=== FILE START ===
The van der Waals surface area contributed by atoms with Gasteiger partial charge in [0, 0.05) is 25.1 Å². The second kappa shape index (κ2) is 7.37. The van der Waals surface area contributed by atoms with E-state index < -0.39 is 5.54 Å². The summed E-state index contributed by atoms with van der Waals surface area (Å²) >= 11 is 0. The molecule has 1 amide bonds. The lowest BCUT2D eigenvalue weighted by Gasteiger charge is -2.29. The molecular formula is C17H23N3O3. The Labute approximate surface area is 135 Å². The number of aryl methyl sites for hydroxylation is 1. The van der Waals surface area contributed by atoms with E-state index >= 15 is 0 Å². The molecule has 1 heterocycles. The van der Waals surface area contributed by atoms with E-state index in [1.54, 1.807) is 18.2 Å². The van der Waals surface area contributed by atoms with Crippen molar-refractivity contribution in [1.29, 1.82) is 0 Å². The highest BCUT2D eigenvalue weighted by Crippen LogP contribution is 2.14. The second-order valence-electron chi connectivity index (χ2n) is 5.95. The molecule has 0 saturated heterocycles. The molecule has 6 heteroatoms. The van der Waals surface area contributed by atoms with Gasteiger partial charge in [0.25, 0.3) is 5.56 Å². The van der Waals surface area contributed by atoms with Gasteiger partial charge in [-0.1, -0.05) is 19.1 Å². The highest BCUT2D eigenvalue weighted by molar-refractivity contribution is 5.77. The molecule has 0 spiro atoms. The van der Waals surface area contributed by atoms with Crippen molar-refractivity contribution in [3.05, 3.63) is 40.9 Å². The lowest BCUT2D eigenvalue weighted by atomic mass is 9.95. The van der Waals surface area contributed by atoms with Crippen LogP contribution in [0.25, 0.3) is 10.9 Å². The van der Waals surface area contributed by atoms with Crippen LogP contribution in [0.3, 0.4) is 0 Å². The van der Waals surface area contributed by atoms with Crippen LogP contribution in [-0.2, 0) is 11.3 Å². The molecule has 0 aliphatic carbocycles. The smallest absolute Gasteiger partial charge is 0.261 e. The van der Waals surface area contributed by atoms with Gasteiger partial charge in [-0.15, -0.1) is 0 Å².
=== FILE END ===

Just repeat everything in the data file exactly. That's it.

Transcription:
The van der Waals surface area contributed by atoms with Gasteiger partial charge in [0, 0.05) is 25.1 Å². The second kappa shape index (κ2) is 7.37. The van der Waals surface area contributed by atoms with E-state index < -0.39 is 5.54 Å². The summed E-state index contributed by atoms with van der Waals surface area (Å²) >= 11 is 0. The molecule has 1 amide bonds. The lowest BCUT2D eigenvalue weighted by Gasteiger charge is -2.29. The molecular formula is C17H23N3O3. The Labute approximate surface area is 135 Å². The number of aryl methyl sites for hydroxylation is 1. The van der Waals surface area contributed by atoms with E-state index >= 15 is 0 Å². The molecule has 1 heterocycles. The van der Waals surface area contributed by atoms with E-state index in [1.54, 1.807) is 18.2 Å². The van der Waals surface area contributed by atoms with Crippen molar-refractivity contribution in [1.29, 1.82) is 0 Å². The highest BCUT2D eigenvalue weighted by Crippen LogP contribution is 2.14. The second-order valence-electron chi connectivity index (χ2n) is 5.95. The molecule has 0 saturated heterocycles. The molecule has 6 heteroatoms. The van der Waals surface area contributed by atoms with Gasteiger partial charge in [0.25, 0.3) is 5.56 Å². The van der Waals surface area contributed by atoms with Gasteiger partial charge in [-0.1, -0.05) is 19.1 Å². The highest BCUT2D eigenvalue weighted by molar-refractivity contribution is 5.77. The molecule has 0 spiro atoms. The van der Waals surface area contributed by atoms with Crippen molar-refractivity contribution in [3.05, 3.63) is 40.9 Å². The lowest BCUT2D eigenvalue weighted by atomic mass is 9.95. The van der Waals surface area contributed by atoms with Crippen LogP contribution in [0.25, 0.3) is 10.9 Å². The van der Waals surface area contributed by atoms with Crippen LogP contribution in [0.3, 0.4) is 0 Å². The van der Waals surface area contributed by atoms with Crippen LogP contribution in [-0.2, 0) is 11.3 Å². The molecule has 0 aliphatic carbocycles. The smallest absolute Gasteiger partial charge is 0.261 e. The van der Waals surface area contributed by atoms with Gasteiger partial charge in [-0.15, -0.1) is 0 Å².